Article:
Who Forgives An Atheist?

How does an atheist respond when they know that they have done something morally wrong? Ian McEwan, the author of many well known (and in my opinion very good) books, was confronted with that question during a recent interview in the New York Times. Here is a short excerpt…

Q: Your novel “Atonement” — the story of Briony Tallis, a novelist who tells a lie in her girlhood and hurts her older sister in a way for which she can never atone — has been made into a film…It seems to me that the impulse to atone is a religious one, and yet you are a self-declared atheist.

A: Yes, I am an atheist, and probably Briony is, too. Atheists have as much conscience, possibly more, than people with deep religious conviction, and they still have the same problem of how they reconcile themselves to a bad deed in the past. It’s a little easier if you’ve got a god to forgive you. (complete interview)

Atheists have a very difficult time consistently living out their own beliefs. All of this is made very clear by McEwan’s answer to the question. A few observations along that line…

1. How does an atheist like McEwan explain “conscience”? Although there are many varieties of atheists, most are materialists meaning that they believe that physical matter is the only reality. If that’s true, then how does one account for a guilty conscience? If conscience is nothing more than chemicals and other physical processes, then it can be safely ignored. But that’s exactly the problem. McEwan and his character can’t ignore their own guilt.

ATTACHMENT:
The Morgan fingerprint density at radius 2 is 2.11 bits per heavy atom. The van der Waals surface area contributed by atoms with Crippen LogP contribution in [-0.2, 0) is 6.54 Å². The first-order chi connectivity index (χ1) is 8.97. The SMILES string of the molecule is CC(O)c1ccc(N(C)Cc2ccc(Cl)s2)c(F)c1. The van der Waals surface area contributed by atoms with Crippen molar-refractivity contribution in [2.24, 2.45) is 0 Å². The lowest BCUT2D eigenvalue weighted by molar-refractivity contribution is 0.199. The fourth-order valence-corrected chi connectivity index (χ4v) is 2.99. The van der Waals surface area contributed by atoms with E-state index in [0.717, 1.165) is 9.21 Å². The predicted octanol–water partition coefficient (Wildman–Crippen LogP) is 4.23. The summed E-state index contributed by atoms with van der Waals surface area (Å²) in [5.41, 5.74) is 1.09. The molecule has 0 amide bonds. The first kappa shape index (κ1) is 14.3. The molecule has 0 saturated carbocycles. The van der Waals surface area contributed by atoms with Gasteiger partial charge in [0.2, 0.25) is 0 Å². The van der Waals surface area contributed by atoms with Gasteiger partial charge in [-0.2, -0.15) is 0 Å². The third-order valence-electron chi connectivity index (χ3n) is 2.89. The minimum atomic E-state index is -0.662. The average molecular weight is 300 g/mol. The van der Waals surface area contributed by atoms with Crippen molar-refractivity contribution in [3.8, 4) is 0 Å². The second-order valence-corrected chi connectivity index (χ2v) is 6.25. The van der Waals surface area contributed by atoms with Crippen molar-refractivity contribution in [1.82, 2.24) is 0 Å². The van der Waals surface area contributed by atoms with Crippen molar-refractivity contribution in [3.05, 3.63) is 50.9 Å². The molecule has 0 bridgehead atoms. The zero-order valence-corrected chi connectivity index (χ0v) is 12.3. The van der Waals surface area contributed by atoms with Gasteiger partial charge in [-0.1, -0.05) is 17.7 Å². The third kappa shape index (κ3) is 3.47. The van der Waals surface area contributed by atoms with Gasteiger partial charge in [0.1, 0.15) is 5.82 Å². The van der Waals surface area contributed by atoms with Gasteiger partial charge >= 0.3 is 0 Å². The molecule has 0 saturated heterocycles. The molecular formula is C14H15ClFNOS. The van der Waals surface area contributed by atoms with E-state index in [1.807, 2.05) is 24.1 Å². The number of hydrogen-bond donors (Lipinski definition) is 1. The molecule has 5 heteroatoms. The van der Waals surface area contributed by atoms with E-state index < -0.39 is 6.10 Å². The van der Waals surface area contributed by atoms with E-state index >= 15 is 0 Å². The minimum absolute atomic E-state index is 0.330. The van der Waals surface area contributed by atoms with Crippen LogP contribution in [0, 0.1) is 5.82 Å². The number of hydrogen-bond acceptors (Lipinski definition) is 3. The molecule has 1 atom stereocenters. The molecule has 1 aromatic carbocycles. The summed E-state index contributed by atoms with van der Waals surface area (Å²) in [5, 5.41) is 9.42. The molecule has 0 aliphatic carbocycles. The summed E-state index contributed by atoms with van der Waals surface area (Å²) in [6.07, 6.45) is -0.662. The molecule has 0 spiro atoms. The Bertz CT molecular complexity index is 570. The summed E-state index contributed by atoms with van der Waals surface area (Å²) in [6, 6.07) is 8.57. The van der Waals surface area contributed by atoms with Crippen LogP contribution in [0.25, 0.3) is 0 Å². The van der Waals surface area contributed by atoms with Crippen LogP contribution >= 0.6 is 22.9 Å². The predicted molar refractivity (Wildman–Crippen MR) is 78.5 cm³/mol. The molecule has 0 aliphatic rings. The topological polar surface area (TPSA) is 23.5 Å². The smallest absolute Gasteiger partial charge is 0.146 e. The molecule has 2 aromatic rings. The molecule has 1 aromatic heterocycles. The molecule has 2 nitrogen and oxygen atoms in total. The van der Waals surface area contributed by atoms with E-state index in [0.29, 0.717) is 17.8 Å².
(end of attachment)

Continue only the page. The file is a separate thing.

2. How does an atheist come to the conclusion that anything is morally wrong in the first place? There is no need to rehearse the moral argument for the existence of God since it is so widespread. (If you are unfamiliar with it and are interested in doing some reading, there is no better place to look than Lewis’ Mere Christianity.) And yet regardless of how well known the moral argument is, I find it surprising to see how many atheists seem unable to avoid running afoul of it. The only conclusion that I can draw is that the atheist cannot live consistently with their own world view that necessarily teaches that there are no moral absolutes.

3. When the atheist knows they have violated their own moral conscience, what do they do with that? How do they reconcile with a God they deny exists? How do they reconcile with themselves when they deny that they are spiritual beings?

Of course all of this is very sad when you think about it. Biblical Christianity offers an explanation to what every atheist (and every person) experiences in their life. Made in the image of God, human beings are both physical and spiritual beings. Sin is breaking God’s eternal law and necessarily brings guilt. And God stands ready to forgive sinners, cleanse their conscience, and reconcile them to himself.

Let’s don’t look down smugly on atheists. After all if God hadn’t opened our eyes, we would be blind to spiritual truth as well. Instead, let’s pray that God would intervene in the life of McEwan (and others like him) and bring him to faith in Jesus.

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